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By Michael R. Shevlin, Esq.

A patent is an exclusive intellectual property right granted to an inventor by the government in exchange for publicly disclosing the invention. A patent includes a written description of how to make and use the invention; and one or more claims that define the boundaries of the invention.

Once an invention is patented, the patent gives the patent owner the exclusive right to prevent others to make, use, sell or import that invention for a limited amount of time. Without a patent, anyone can make or sell another’s invention without permission or payment.

Patents are only granted to new, useful, and non-obvious inventions which generally take one of three forms:

  1. Utility Patent: A utility patent is granted to someone who invents or discovers a new process, machine, article of manufacture, or invents an improvement to a process, machine, etc. Utility patents last for 20 years.
  2. Design Patent: A design patent can be granted to someone who invents a new, original, or ornamental design for an article of manufacture. Design patents last for 14 years, and are usually not considered as desirable as utility patents.
  3. Plant Patent: A plant patent can be issued to anyone who invents or discovers and reproduces a new variety of plant.

To obtain a patent, a prior art search should be done in the various scientific and patent databases to determine if the invention has already been patented. If there is prior art found, a patent attorney can help identify the patentable aspects of the invention versus the prior art.  A patent attorney can also provide a patentability opinion regarding the likelihood of obtaining a patent in view of the identified prior art.

If the inventor decides to file a patent application, the, inventor must determine whether the patent application should be filed internationally or only in the U.S. In the US, a patent application must be filed within one year after a public disclosure, or the sale or an offer to sell the product to another. Most other countries require filing a patent application before any public disclosures, sales or offers to sell, to any individuals on a non-confidential basis.  So if you are considering filing an international patent application outside the U.S., all information relating to the invention should be kept secret until a patent application is filed.

In the U.S. the inventor has a choice to file a provisional or non-provisional application. A provisional patent application is similar to a non-provisional application, in that it is a detailed document that describes an invention and is filed with the USPTO. It does not require any claims, oaths or declarations and has a nominal filing fee. A provisional application automatically expires after one year, by which time a non-provisional application must be filed. A provisional application provides a faster, less expensive way to secure an initial filing date, but must meet all the statutory requirements of a non-provisional patent application, including an adequate written description of how to make and use the invention.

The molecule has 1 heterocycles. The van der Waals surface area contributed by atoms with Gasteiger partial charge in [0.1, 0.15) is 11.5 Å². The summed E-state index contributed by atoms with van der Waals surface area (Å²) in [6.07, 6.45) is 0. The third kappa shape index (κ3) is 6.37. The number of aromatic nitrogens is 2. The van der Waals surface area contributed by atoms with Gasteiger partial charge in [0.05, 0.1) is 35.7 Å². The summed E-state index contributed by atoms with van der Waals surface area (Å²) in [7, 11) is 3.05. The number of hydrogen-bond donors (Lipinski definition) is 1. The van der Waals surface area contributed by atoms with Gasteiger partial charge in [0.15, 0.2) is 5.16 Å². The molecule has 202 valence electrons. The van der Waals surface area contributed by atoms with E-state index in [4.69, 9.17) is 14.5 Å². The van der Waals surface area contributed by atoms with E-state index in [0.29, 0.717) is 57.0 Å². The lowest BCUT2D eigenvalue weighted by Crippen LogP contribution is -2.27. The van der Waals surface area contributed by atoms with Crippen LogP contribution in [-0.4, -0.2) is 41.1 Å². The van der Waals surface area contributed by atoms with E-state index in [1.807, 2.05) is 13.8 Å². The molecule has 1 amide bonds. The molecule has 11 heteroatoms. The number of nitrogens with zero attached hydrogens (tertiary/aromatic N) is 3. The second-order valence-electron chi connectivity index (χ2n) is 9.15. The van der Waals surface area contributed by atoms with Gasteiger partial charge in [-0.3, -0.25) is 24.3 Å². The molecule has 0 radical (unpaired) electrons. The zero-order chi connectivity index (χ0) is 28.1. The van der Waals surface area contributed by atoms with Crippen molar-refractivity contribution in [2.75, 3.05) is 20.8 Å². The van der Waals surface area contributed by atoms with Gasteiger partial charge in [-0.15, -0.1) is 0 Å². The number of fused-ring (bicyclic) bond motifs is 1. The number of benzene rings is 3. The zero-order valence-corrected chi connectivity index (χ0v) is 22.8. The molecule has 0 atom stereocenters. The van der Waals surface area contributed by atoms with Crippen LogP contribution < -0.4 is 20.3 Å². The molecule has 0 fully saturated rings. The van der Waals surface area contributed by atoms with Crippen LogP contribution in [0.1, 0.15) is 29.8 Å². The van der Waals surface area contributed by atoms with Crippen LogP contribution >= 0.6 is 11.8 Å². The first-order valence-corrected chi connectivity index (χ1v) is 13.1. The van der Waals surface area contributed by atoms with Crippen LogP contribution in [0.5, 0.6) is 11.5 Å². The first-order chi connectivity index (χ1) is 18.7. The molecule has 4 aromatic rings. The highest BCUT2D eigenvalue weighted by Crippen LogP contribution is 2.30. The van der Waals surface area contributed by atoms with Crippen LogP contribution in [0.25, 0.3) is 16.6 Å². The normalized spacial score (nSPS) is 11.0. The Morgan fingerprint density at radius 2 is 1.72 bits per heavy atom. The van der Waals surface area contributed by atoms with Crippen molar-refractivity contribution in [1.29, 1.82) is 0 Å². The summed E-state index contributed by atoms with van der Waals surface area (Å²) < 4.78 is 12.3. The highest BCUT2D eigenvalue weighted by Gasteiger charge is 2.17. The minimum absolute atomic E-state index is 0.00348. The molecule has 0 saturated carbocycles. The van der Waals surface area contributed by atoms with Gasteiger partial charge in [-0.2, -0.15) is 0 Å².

The patent application can then be filed, preferably by a patent attorney, who can help with the application and legal procedures. Most patent attorneys have the technical and legal backgrounds needed to prepare the patent application to protect the invention. The patent attorney and inventor work closely together to prepare the specification and claims for a patent application. The patent attorney will be sure that the disclosure and claims meet the requirements for patentability.

Once the patent application is filed, the United States Patent and Trademark Office (USPTO) will examine the application. The USPTO may reject some or all of the claims contained in the patent application, and it may be necessary to object to the USPTO Examiner’s findings and negotiate with the Examiner until either the claims are allowed or a Final Office Action is issued rejecting the claims. During prosecution, the claims may need to be amended and/or arguments submitted for the patentability of the claims. If the claims are allowed and found to be free of the prior art and meet all of the statutory and formal requirements, the USPTO then grants a US patent.

There are many benefits to a patent. Much of the value from a patent can be generated by virtue of the limited monopoly that a patent provides. Patents prevent others from using, making, importing or selling your invention in the U.S. The patent can financially benefit the patent owner in several ways. A patent is considered a valuable business asset by potential investors or purchasers of a business. The patent can be sold directly to another person. The patent can be licensed to one or more parties. A patent can also be used to exclude potential competitors from entering a market for the life of the patent. The owner of a patent can also file a lawsuit in a district or federal court to prevent others from practicing the claimed invention.

If you believe you should seek a patent for an invention, contact our qualified patent attorneys. Obtaining a patent can be a complex process, and our experienced intellectual property law firm can help both with the legal aspects of the patent and with understanding the scientific issues involved.

About the Author
Theodore J. Schneider practices in the areas of business and corporate transactions, employment law counseling, municipal and public law, real estate and land use, and homeowner associations. Ted began his legal career in 2002 when he joined the Los Angeles office of Gibson, Dunn & Crutcher, L.L.P. before relocating to Ventura County to join his father in practice.